What happens during child custody disputes that crop up after you file for divorce? That depends on how you and other parent approach this. Headlines abound when celebrities and even the less-famous turn family court proceedings into a tug of war, using the children as weapons against one another. The cases that don’t make the headlines are those where the parents are civilized, sensible and focused on what’s best for the children. What’s most frustrating is when you’re the civilized, sensible, child-focused parent, but the other parent doesn’t share share that approach. We’ll talk below about what can be done in such a situation.
One of the first things that will happen is one of you files a request for the Court to make custody / visitation orders. Mediation will soon follow that filing. Mediation of child custody /child visitation disputes can be done either through Family Court Services (the mediation branch of the court) or, if the parents agree to use and are willing to pay for one, a private mediator.
The first thing you need to know is whether or not your county is a “recommending county.” The Family Courts of each county get to say whether the mediator “recommends” to the judge what the parenting schedule ought to be. In San Diego, court rules require the mediator, who would typically be a mental health professional, to draft a report with recommendations if the parents don’t reach an agreement. The way this differs from non-recommending counties is that in those counties, if no agreement is reached, the mediator is silent. No report, no recommendations.
The mediator will generally try to help the parents reach an agreement on a parenting schedule. If there isn’t agreement, the mediator makes recommendations. The mediator’s recommendations regarding child custody and child visitation orders are not themselves an order. However, the judge may then rely as much or as little on the mediator’s recommendations as the judge sees fit. Usually, it’s much. Even when it’s not, most judges will at least use the mediator’s recommendations regarding child custody and child visitation as a starting point to make its orders. [Note: these mediators deal only with child custody and visitation issues. They don’t get into support, property division or anything else.]
Understandably, then, you’ll want the best possible outcome / recommendation regarding child custody and child visitation during mediation. Paradoxically, you’re not allowed to have any support with you during mediation. Not your lawyer, your mother, and certainly not one of the children. You’re on your own in a scary, important meeting. This is where your cause is won or lost when it come to custody and visitation. It’s important not to underestimate the importance and value of mediation. This is really serious business. Train for it like an Olympic event. The outcome has far more profound aftereffects than the color of a medal! Your attorney should have a short list of professionals who prepare parents for this event. The time and money you invest in preparation will yield what may be the best return you’ll ever see.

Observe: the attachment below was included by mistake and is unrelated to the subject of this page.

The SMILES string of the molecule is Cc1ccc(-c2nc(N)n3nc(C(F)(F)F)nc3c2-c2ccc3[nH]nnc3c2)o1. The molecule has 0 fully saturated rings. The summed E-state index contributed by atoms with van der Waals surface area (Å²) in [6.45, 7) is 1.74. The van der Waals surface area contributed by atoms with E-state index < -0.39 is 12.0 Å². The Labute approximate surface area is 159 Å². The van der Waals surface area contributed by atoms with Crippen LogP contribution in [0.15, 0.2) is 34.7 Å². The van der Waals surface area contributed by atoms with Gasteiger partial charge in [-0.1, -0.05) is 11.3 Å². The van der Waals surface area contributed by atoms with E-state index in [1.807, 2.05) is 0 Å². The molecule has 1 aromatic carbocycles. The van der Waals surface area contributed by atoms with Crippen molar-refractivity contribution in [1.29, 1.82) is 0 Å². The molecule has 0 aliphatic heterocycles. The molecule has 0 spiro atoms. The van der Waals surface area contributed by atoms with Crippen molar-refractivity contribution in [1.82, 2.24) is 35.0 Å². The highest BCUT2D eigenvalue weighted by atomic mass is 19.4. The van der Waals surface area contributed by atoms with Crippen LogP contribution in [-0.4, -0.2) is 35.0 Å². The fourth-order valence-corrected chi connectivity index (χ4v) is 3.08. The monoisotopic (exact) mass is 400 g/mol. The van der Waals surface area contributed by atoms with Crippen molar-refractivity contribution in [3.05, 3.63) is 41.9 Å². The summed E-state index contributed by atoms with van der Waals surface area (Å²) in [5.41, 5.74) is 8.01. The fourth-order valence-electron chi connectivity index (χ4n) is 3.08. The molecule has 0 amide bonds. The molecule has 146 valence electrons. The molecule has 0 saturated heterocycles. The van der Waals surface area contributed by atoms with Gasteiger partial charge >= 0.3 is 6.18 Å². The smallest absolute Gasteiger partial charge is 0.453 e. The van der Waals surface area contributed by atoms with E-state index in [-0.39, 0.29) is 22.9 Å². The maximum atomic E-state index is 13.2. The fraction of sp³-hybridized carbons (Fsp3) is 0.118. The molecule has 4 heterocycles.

The outcome of mediation has become especially important for seemingly unrelated reasons: child support is directly related to the amount of time the children spend with each parent
What’s the rule for deciding custody and visitation issues? Answer: What is in the best interests of the child? That’s a really big, broad question that doesn’t give you many specifics. Here’s the short “take-away” of this rule: The main question is not “What’s fair for the parents?” You’ll hear judges and mediators talk about providing the child with continuity and stability, about not disrupting the child’s life, and about maintaining “frequent and continuous contact” with each parent. Notice the absence of any use of the word “equal” in these phrases? Remember, these proceedings are not about ensuring the parents’ rights to be treated “equally.” They’re all about what’s best for the child. A parent who naively comes to court believing that the judge will begin with the assumption that the child should share “equal” time with each parent is sure to be badly disappointed.
Knowing what to expect in mediation and in Family Court – and why – means you’ll need information from seasoned professionals. Your attorney should know not only the codes and cases, but also, where possible, your judge’s individual quirks. Your “coach” for mediation, will ideally be a veteran of the very agency you’re training to encounter.
The watchword for all participants in Family Court proceedings is: Preparation. Preparation. PREPARATION!
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